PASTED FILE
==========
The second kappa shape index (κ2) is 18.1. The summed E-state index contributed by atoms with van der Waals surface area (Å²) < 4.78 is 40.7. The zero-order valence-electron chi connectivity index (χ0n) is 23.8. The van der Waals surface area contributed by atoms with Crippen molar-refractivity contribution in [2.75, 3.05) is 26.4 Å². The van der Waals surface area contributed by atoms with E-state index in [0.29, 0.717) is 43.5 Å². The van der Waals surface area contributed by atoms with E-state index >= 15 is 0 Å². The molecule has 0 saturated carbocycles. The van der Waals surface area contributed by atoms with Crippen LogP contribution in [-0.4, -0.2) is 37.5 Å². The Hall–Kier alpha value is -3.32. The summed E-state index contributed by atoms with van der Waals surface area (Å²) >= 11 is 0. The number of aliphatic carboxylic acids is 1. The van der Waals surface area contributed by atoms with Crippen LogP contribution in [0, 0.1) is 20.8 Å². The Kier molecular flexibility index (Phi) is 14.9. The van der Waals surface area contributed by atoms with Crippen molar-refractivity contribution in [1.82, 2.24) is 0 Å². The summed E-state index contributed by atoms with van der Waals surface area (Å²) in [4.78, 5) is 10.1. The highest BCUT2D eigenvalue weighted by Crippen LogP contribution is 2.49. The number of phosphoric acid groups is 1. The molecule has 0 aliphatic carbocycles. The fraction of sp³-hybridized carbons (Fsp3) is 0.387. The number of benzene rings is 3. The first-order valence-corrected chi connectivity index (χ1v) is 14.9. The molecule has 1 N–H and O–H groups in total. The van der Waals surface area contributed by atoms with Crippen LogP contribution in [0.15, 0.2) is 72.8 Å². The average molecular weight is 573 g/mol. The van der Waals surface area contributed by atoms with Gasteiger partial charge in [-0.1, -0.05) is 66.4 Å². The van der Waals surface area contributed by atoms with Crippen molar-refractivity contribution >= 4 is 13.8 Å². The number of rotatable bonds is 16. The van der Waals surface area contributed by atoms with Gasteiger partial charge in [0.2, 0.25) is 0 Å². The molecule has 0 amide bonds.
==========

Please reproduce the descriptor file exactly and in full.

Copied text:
The second kappa shape index (κ2) is 18.1. The summed E-state index contributed by atoms with van der Waals surface area (Å²) < 4.78 is 40.7. The zero-order valence-electron chi connectivity index (χ0n) is 23.8. The van der Waals surface area contributed by atoms with Crippen molar-refractivity contribution in [2.75, 3.05) is 26.4 Å². The van der Waals surface area contributed by atoms with E-state index in [0.29, 0.717) is 43.5 Å². The van der Waals surface area contributed by atoms with E-state index >= 15 is 0 Å². The molecule has 0 saturated carbocycles. The van der Waals surface area contributed by atoms with Crippen LogP contribution in [-0.4, -0.2) is 37.5 Å². The Hall–Kier alpha value is -3.32. The summed E-state index contributed by atoms with van der Waals surface area (Å²) >= 11 is 0. The number of aliphatic carboxylic acids is 1. The van der Waals surface area contributed by atoms with Crippen LogP contribution in [0, 0.1) is 20.8 Å². The Kier molecular flexibility index (Phi) is 14.9. The van der Waals surface area contributed by atoms with Crippen molar-refractivity contribution in [1.82, 2.24) is 0 Å². The summed E-state index contributed by atoms with van der Waals surface area (Å²) in [4.78, 5) is 10.1. The highest BCUT2D eigenvalue weighted by Crippen LogP contribution is 2.49. The number of phosphoric acid groups is 1. The molecule has 0 aliphatic carbocycles. The fraction of sp³-hybridized carbons (Fsp3) is 0.387. The number of benzene rings is 3. The first-order valence-corrected chi connectivity index (χ1v) is 14.9. The molecule has 1 N–H and O–H groups in total. The van der Waals surface area contributed by atoms with Crippen LogP contribution in [0.15, 0.2) is 72.8 Å². The average molecular weight is 573 g/mol. The van der Waals surface area contributed by atoms with Gasteiger partial charge in [-0.1, -0.05) is 66.4 Å². The van der Waals surface area contributed by atoms with Crippen molar-refractivity contribution >= 4 is 13.8 Å². The number of rotatable bonds is 16. The van der Waals surface area contributed by atoms with Gasteiger partial charge in [0.2, 0.25) is 0 Å². The molecule has 0 amide bonds.